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Tyler, C. W.; Smith, W. A. P.; Stork, D. G. (2012)
Languages: English
Types: Article
Subjects: RE
One of the enduring mysteries in the history of the Renaissance is the adult appearance of the archetypical "Renaissance Man," Leonardo da Vinci. His only acknowledged self-portrait is from an advanced age, and various candidate images of younger men are difficult to assess given the absence of documentary evidence. One clue about Leonardo's appearance comes from the remark of the contemporary historian, Vasari, that the sculpture of David by Leonardo's master, Andrea del Verrocchio, was based on the appearance of Leonardo when he was an apprentice. Taking a cue from this statement, we suggest that the more mature sculpture of St. Thomas, also by Verrocchio, might also have been a portrait of Leonardo. We tested the possibility Leonardo was the subject for Verrocchio's sculpture by a novel computational technique for the comparison of three-dimensional facial configurations. Based on quantitative measures of similarities, we also assess whether another pair of candidate two-dimensional images are plausibly attributable as being portraits of Leonardo as a young adult. Our results are consistent with the claim Leonardo is indeed the subject in these works, but we need comparisons with images in a larger corpora of candidate artworks before our results achieve statistical significance.
  • The results below are discovered through our pilot algorithms. Let us know how we are doing!

    • 1. G. Vasari, Lives of the Most Excellent Italian Painters, Sculptors, and Architects, from Cimabue to Our Times, Torrentino, Florence, 1550.
    • 2. S. Woldhek, The true face of Leonardo, Video, 2008.
    • 3. R. Zhang, P. S. Tsai, J. E. Cryer, and M. Shah, “Shape-from-shading: a survey,” IEEE Trans. Pattern Anal. Mach. Intell. 21(8), pp. 690-706, 1999.
    • 4. I. Tastl, R. Sablatnig, and W. G. Kropatsch, “Model-based classification of painted portraits,” in Pattern Recognition 1996: Proceedings of the 20th O¨AGM Workshop, A. Pinz, ed., OCG Schriftenreihe 90, pp. 237- 250, Oldenbourg Wien, Mu¨nchen, 1996.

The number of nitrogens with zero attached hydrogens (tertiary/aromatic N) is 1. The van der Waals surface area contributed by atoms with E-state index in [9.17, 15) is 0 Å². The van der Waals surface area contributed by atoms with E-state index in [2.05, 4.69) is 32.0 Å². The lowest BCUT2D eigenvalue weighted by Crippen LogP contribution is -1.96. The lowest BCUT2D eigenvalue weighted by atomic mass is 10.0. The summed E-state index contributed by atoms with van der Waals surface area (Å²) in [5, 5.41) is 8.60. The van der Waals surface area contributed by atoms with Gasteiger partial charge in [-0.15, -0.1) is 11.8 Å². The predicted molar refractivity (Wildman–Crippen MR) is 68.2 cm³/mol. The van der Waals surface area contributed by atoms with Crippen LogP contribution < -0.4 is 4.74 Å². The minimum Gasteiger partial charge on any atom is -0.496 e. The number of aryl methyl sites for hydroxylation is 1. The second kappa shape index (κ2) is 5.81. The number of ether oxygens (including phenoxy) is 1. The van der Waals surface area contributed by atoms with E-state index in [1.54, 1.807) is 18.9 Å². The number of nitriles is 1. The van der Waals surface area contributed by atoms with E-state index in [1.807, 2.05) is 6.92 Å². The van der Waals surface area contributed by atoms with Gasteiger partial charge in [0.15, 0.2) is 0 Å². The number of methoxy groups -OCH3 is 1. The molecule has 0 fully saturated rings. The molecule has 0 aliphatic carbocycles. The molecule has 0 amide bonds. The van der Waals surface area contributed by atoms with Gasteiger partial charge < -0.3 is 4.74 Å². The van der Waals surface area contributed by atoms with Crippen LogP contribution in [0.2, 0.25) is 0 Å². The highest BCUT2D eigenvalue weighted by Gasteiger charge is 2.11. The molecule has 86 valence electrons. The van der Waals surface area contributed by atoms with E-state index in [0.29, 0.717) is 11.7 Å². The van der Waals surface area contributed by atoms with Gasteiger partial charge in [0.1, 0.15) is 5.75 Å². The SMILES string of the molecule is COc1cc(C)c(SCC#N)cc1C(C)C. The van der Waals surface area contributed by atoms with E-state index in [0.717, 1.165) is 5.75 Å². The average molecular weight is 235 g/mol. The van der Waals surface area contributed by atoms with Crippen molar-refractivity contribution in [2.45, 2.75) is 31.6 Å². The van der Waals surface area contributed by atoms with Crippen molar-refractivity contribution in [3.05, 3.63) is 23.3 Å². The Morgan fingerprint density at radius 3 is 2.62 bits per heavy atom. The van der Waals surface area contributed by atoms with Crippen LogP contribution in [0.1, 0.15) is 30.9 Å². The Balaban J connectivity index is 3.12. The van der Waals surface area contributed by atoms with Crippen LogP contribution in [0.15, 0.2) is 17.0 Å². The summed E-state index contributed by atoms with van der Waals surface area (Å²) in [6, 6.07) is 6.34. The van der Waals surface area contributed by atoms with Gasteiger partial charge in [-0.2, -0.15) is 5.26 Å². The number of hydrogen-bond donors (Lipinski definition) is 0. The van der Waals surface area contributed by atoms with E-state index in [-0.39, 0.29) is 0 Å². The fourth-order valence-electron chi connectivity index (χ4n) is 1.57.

• 5. B. Smith, D. G. Stork, and L. Zhang, “Three-dimensional reconstruction from multiple reflected views within a realist painting: An application to Scott Fraser's Three way vanitas,” in SPIE Electronic imaging: 3D Imaging Metrology, J. A. Beraldin, G. S. Cheok, M. McCarthy, and U. Neuschaefer-Rube, eds., 7239, pp. 72390U1-10, SPIE/IS&T, Bellingham, WA, 2009.
    • 6. O. Aldrian and W. A. P. Smith, “A linear approach to face shape and texture recovery using a 3D morphable model,” in Proc. BMVC, 2010.
    • 7. V. Blanz and T. Vetter, “A morphable model for the synthesis of 3D faces,” in Proc. SIGGRAPH, pp. 187- 194, 1999.
    • 8. O. Aldrian and W. A. P. Smith, “Learning the nature of generalisation errors in a 3D morphable model,” in Proc. ICIP, 2010.
    • 9. P. Paysan, R. Knothe, B. Amberg, S. Romdhani, and T. Vetter, “A 3D face model for pose and illumination invariant face recognition,” in Proc. IEEE Intl. Conf. on Advanced Video and Signal based Surveillance, 2009.
    • 10. L. Farkas, Anthropometry of the Head and Face, Raven Press, New York, 1994.
    • 11. R. O. Duda, P. E. Hart, and D. G. Stork, Pattern classification, John Wiley and Sons, New York, NY, Second ed., 2001.
  • No related research data.
  • Discovered through pilot similarity algorithms. Send us your feedback.

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